About this time in the rush to develop new technologies, I’m starting to feel like a semi-truck driver.
Most of them are time-honored professionals, putting in the miles to get a decent wage, but apparently that’s not good enough. Driverless 18-wheelers are inevitable, they say.
Now, too, Synthetic voice algorithms, or artificial intelligence-driven programs that approximate the sound of a real human are getting better and better.
So, like the guys in the big-rigs, voice-actors are ready to sunset, hang up their mic cables, and get retrained as football coaches, I guess…or health-care workers. They haven’t fiigured out how to digitize those professions yet.
Clearly people who hire voice talent think they are just paying too much for the privilege of having a real human voice their projects, and this is the next natural extension of the digital revolution.
Below is a link to the very latest on AI research into the human voice in an Engadget article. It’s actually quite revealing in the analysis of what intonations catch the human ear, and how they’re trying to build that into a program.
Assessments like: “...It’s becoming increasingly clear that for a machine to seamlessly stand in for a human being, its users must surrender a part of their autonomy to teach it. And those users should understand what they stand to gain from such a surrender and more importantly, what they stand to lose…”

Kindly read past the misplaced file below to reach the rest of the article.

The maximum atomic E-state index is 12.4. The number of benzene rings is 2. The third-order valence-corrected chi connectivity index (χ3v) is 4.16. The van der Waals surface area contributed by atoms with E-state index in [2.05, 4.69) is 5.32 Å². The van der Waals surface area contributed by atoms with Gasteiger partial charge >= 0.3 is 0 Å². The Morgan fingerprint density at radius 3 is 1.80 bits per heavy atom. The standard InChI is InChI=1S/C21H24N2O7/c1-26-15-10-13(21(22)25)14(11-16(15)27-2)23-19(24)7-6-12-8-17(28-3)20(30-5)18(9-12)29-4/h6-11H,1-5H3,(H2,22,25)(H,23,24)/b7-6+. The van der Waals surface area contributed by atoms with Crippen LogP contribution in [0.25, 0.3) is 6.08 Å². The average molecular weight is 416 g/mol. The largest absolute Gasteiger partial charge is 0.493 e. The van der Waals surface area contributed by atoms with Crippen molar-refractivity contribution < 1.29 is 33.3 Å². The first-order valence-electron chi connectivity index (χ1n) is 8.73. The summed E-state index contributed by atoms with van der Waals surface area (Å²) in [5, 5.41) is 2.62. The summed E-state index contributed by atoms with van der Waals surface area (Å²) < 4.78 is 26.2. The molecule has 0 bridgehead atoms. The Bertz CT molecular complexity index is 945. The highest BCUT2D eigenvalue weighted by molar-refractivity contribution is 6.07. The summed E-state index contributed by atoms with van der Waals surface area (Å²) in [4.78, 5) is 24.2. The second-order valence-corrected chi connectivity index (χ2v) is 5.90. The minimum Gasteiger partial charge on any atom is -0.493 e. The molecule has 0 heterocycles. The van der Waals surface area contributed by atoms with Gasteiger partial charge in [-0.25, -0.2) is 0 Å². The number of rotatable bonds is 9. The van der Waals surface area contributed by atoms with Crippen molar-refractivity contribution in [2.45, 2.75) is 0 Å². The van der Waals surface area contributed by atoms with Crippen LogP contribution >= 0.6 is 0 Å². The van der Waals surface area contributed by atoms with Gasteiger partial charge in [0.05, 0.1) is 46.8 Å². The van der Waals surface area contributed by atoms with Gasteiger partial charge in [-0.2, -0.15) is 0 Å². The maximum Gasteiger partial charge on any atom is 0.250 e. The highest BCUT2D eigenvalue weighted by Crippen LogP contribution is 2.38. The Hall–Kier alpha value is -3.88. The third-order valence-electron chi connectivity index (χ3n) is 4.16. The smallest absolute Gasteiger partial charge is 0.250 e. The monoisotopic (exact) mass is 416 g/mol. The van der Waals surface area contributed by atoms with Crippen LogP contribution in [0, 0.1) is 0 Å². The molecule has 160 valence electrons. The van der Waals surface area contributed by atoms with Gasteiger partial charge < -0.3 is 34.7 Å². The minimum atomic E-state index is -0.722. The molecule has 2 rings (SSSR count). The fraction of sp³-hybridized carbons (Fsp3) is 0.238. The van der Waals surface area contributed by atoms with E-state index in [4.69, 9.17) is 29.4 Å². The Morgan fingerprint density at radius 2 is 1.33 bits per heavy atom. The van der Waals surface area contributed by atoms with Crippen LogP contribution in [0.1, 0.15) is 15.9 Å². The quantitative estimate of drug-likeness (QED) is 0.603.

“…The future is no longer about developing a single ideal voice that appeals to the widest audience possible. That’s just a stopgap measure on the path toward the real goal: to creat a voice that, like yours, changes in response to the human beings around it…your voice — the musicality, the tempo, the accent and especially the pitch — changes depending on the person you’re talking to…”
Hmmm. Reminds me of my VO coach telling me to visualize who I’m talking to first, right?
Here’s the link: